“We hope not to harm RCSD,” he said, citing long-standing family ties to the community. “Unfortunately, it is a stain on our heritage, because the negotiations have failed and it is unfortunate.”
According to representatives of the Calandri family present at the meeting, the water is used for agriculture, thanks to an agreement with another farm.
“We are now using water for farming,” said Scott Smith of Gene Wheeler Farms. “I’m just here to beg you, please, there must be something else you can do not to take the water that we use, into the valley, to use it, to feed, to produce. . “
“We’re just worried that we’re next on the list,” said Gary Van Dam, of Van Dam Farms and High Desert Dairy, speaking against the Council’s action.
“Make no mistake, the Calandri family and their entities don’t want to sell water right now,” said attorney Steve Derryberry, general counsel for the Calandri family.
Lear listed several aspects of the eminent domain’s action that will be disputed, before being suspended for exceeding the public comment deadline.
“Our position is that the district will violate the principles of the Water Tender Ordinance,” he said. “We have reasons to come in and immediately seek an injunction.”
Lear took issue with Perez’s claim that the district is in urgent need of water rights, citing bank water supplies. The two parties do not agree on the amount set aside for the District.
Lear also argued that the district had not made enough effort to purchase additional water supplies. “We are not aware of it; in fact, we are aware of the opposite, ”he said.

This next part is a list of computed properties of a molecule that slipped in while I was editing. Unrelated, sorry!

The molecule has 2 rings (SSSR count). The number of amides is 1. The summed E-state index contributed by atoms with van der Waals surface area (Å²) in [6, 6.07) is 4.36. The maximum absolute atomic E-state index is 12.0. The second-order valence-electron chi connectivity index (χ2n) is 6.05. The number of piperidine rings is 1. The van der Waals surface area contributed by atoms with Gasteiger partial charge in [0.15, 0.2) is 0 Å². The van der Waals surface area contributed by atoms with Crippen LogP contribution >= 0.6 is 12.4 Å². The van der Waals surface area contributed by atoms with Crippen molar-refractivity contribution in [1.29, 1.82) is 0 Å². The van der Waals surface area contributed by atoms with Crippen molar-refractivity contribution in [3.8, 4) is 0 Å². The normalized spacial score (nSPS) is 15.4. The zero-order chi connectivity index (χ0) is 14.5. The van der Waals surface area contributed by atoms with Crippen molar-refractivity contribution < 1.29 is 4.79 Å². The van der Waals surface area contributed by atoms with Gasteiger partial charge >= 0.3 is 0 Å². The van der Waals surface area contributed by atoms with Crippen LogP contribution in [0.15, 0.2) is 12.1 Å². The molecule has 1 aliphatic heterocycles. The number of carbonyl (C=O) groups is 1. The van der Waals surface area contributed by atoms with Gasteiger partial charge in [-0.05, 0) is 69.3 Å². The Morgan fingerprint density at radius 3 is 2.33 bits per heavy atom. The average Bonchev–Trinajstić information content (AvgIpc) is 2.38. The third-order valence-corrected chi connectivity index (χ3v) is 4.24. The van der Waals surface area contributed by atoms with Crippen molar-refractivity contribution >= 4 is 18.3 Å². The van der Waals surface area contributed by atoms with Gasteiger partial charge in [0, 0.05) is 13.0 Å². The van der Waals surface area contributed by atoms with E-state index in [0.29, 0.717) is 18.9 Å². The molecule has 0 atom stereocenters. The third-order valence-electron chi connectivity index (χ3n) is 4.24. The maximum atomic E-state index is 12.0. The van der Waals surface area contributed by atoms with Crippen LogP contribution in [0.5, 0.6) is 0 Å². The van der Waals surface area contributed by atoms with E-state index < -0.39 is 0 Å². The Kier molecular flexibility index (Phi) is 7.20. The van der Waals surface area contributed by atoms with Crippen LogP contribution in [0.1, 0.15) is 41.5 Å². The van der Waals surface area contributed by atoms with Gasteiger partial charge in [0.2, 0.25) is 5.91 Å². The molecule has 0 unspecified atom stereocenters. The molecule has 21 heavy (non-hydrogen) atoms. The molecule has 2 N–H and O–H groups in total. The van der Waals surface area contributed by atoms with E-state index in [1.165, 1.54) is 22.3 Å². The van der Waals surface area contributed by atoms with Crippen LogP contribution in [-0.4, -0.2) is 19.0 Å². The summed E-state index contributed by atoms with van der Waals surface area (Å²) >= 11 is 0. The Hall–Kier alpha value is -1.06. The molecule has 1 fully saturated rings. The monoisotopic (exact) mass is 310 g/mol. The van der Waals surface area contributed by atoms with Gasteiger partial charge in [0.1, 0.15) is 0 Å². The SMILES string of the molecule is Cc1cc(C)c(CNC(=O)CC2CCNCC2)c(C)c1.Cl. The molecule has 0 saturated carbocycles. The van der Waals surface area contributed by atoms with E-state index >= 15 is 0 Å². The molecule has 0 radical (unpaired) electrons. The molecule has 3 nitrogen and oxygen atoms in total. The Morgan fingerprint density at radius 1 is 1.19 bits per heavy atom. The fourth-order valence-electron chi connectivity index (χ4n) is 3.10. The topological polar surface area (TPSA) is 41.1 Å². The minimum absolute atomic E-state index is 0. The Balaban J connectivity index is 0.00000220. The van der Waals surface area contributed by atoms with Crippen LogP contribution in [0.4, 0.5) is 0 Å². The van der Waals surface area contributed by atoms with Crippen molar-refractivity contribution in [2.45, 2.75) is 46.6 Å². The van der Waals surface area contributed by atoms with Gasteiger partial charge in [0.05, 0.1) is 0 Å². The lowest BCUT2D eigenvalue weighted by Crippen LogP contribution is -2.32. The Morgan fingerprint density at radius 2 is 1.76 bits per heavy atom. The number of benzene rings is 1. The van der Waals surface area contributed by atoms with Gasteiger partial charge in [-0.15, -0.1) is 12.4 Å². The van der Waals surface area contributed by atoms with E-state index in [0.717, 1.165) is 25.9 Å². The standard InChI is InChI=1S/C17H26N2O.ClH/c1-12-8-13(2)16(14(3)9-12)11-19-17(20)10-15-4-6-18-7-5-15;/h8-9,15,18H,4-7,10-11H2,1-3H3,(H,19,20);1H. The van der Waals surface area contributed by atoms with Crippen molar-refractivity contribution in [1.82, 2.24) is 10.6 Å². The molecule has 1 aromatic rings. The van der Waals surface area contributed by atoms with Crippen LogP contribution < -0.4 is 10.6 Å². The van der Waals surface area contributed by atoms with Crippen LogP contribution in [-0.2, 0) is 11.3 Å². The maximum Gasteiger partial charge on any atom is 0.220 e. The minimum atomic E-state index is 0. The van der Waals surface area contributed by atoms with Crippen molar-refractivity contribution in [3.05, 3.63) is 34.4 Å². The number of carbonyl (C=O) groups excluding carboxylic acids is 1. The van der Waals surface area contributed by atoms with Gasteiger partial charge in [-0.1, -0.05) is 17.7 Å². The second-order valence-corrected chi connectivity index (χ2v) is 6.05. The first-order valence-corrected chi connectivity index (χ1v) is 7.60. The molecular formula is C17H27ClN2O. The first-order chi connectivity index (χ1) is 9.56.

Derryberry also cited the water reserves available for the district and not having bought nearly the same amount of water rights from farmer Gene Nebekker when they were for sale, as reasons to deny the need for ‘a prominent domain procedure.
Perez said following the meeting that other water available for purchase in the region is for temporary and non-permanent supplies.
The Antelope Valley Watermaster oversees the groundwater auction. In this role, he administers the water transfers between the entities.
When asked if the district would need Watermaster’s approval to secure another party’s rights to the court settlement, Perez said after the meeting it wouldn’t be necessary.
“This is not going to cause material damage to the basin,” he said, referring to the negative change in the maximum amount of groundwater that can be withdrawn.
Kathy Mac Laren, district manager of Palmdale Water and a member of the Watermaster board of directors, cautioned against moving forward with the eminent estate without further communication.
“I am very confused by all of this and very concerned about what is going on like this,” she said by phone during the meeting. “I believe there are other ways to get water. “
She referred to the many years of fighting before the tribunal settlement and the related cooperation since.
“I feel like we’re all in the same boat,” Mac Laren said. “It definitely needs more conversation. “
Also during the special council meeting on Thursday, the council approved funding that would provide up to $ 17.5 million to acquire water rights. This would be reimbursed through the district’s water tariffs and was included in the tariff study conducted last year, officials said.